When to Go Obligatory floating pic (there are so many jellies under me!)

When we talk about when to go, there are two things to consider: time of day and time of year. Let’s talk about time of day first.

The Twin Lagoon is one of the most popular stops in Coron, and it’s difficult to get it all to yourself. That said, you could try to be the first boat there in the morning by heading out earlier than everyone else. To do this, I would negotiate directly at the port the day before and secure your ticket ahead of time, as the Twin Lagoon and a couple of other stops, like Kayangan Lake, require tickets for entry, or you can ask your accommodation to help you set it all up. If you can get there by 7 AM, you should be able to get it more or less to yourself. When I went around two in the afternoon, it was absolutely full of people. I would have loved to see it without the crowds, however even if you can’t get there early and get it all to yourself, it’s beautiful and you can still enjoy it with others around.

Sharing the experience didn’t ruin it for me like it did at the Kayangan Lake, which is the other most popular stop in Coron and a much smaller area.

Next let’s talk about time of year. For the most part, anytime is good to go but keep in mind that in the months just before the rainy season, which are April and May, there are more jellyfish in the water than usual.

It’s ok I like you despite the jellies, Twin Lagoon

I, unfortunately, wasn’t aware of this when planning out my trip to Coron. The Twin lagoon was full of, seriously, thousands of tiny jellyfish. I don’t actually think that everybody reacts to them, because out of everyone in my group, I was the only one who came out full of blotches. Strangely, I never felt them sting me, either. But I was suffering from suddenly painful and itchy stings that night, almost like a rash. Add that to the giant jellyfish I accidentally got into a tangle with in Romblon and I was literally covered from neck to toes. What I do it again? Hell yeah! But I would probably bring a rash guard with the benefit of hindsight.

Things to Know About the Twin Lagoon So beautiful

One thing that I found a bit frustrating and unfortunate about the major tourist sites in Palawan is the life jacket requirement. Even though there are no waves in the Twin Lagoon and it’s easy to swim through, everyone is required to wear a life jacket, or at least have one in their possession.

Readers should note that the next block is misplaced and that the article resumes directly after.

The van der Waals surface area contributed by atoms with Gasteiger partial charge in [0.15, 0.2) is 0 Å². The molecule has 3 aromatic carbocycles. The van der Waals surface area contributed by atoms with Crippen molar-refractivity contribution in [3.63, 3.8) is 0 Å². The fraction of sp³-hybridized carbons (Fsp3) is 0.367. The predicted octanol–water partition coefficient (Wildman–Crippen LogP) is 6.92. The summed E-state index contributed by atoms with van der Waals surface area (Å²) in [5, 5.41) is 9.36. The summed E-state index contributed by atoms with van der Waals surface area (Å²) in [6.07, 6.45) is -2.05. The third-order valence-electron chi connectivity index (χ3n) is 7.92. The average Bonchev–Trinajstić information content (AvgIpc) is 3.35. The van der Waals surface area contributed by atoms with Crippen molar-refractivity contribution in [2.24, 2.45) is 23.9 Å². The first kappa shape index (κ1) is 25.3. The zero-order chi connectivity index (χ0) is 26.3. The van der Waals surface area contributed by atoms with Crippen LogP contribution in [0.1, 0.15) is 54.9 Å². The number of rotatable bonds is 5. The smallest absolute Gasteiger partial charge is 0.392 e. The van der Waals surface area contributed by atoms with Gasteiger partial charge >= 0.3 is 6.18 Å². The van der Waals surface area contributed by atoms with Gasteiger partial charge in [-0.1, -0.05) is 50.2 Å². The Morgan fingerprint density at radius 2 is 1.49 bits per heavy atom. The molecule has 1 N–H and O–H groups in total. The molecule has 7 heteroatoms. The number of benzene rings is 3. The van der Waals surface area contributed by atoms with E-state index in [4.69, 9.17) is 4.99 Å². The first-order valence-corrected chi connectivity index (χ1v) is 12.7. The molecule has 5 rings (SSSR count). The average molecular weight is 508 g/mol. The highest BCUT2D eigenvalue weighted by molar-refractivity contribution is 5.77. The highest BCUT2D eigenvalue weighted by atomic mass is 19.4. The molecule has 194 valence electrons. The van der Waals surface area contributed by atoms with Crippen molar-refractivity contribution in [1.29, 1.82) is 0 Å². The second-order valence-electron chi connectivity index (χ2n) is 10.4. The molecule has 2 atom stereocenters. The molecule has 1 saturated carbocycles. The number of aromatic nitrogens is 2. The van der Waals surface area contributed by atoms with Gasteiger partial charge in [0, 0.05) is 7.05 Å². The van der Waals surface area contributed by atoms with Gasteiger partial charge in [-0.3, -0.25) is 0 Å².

I’m not used to this, so it inhibits my ability to swim. Truth be told, I swam in partway and then tossed my lifejacket onto a rock and then continued onward. I ran into a similar issue with the Big Lagoon in El Nido and observed the rule by bringing in the life jacket but sort of skirted the fine print by fastening it to a buoy and doing most of my swimming without it. Normally I think it’s important to follow the rules but this one has nothing to do with protecting the nature and is more about keeping people afloat who aren’t strong swimmers, which I am. Thankfully there’s nobody around the enforce the rule anyways. 

The other thing to keep in mind is that the area is more than the first body of water you come to. You will see a lifeguard station straight ahead which you can swim under to get to the second part of the lagoon. If you continue past the buoys, you can get to a dock which has some awesome photo opportunities and fewer people around as well. I think technically this isn’t the Twin Lagoon anymore, but I highly recommend checking it out.

This fancy guy, if I may anthropomorphize the dock

After we finished at the Twin Lagoon, I asked my guide if we could relocate to the dock pictured above, which he said was privately owned and would require another entrance fee. However it seems to me that you could just stop there instead of the normal Twin Lagoon entry area, and get a slightly more secluded experience. It might be worth a try, if you want to show your guide the photo above. 

Overall, I can see why Twin Lagoon is so popular. It’s lovely to swing through, probably especially when there aren’t jellyfish blooms, and it’s hard to imagine through anywhere in the world that looks quite like it. Though I wish I had seen it in the early morning hours without people, I’m still glad I saw it, crowds and all. If you’re island hopping in Coron, definitely stop by and give it at least an hour of your time. Be sure to bring your (waterproof) camera, the pictures are amazing.

Pin me! Read More: Each Island Hopping Tour in El Nido Explained The Perfect Philippines Itinerary
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Arizona is an outdoor-lover’s dream, with deep canyons, dramatic landscape and a whole host of adventures where the land formations are the star of the show.